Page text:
Physics
One ring around them all
Powering Ball Lightning
Spin, Splat, and Scramble
Plants
When Fungi and Algae Marry
Fast-flying fungal spores
Seeds of the Future
Reptiles
Boa Constrictors
Alligators
Lizards
Space and Astronomy
A Darker, Warmer Red Planet
Galaxies Divide Sharply Along Color Lines
Killers from Outer Space
Technology and Engineering
A Micro-Dose of Your Own Medicine
Crime Lab
Model Plane Flies the Atlantic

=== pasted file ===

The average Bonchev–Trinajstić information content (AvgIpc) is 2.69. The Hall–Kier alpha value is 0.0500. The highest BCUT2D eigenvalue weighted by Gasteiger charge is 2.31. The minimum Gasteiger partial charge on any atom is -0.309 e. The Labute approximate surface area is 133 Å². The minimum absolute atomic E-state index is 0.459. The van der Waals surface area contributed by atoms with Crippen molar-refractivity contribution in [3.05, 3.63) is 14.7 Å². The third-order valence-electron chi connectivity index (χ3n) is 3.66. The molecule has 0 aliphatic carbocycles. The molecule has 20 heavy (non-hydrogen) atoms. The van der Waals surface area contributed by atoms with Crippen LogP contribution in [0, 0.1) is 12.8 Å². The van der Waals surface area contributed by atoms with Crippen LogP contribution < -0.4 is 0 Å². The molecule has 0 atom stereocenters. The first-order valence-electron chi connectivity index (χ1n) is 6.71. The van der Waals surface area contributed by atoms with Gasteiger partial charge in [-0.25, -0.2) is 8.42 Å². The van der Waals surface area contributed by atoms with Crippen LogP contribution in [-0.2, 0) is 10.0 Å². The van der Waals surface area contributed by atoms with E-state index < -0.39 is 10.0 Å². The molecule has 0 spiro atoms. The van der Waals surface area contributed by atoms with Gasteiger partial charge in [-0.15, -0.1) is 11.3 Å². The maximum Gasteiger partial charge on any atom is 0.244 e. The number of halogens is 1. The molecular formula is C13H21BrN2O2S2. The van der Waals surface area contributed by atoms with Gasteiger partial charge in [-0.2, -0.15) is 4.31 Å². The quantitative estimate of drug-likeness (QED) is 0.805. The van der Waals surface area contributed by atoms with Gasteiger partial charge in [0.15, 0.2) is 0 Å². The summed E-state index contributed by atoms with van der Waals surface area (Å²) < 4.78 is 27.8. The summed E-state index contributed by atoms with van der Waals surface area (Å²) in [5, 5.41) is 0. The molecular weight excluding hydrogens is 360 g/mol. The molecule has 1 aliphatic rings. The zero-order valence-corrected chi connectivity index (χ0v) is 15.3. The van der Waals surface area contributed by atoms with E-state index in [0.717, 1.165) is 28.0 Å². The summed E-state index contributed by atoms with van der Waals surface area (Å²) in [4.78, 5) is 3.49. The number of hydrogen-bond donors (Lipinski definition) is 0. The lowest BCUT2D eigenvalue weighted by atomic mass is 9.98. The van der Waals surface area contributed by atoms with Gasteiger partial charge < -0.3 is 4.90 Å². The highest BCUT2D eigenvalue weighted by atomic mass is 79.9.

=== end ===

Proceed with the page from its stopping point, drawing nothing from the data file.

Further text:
The Parts of Speech
What is a Noun
Pronouns
Problems with Prepositions
Transportation
Tinkering With the Basic Bike
Seen on the Science Fair Scene
Morphing a Wing to Save Fuel
Weather
Warmest Year on Record
Arctic Melt
The Best Defense Is a Good Snow Fence
Add your Article

The metal detector in your mouth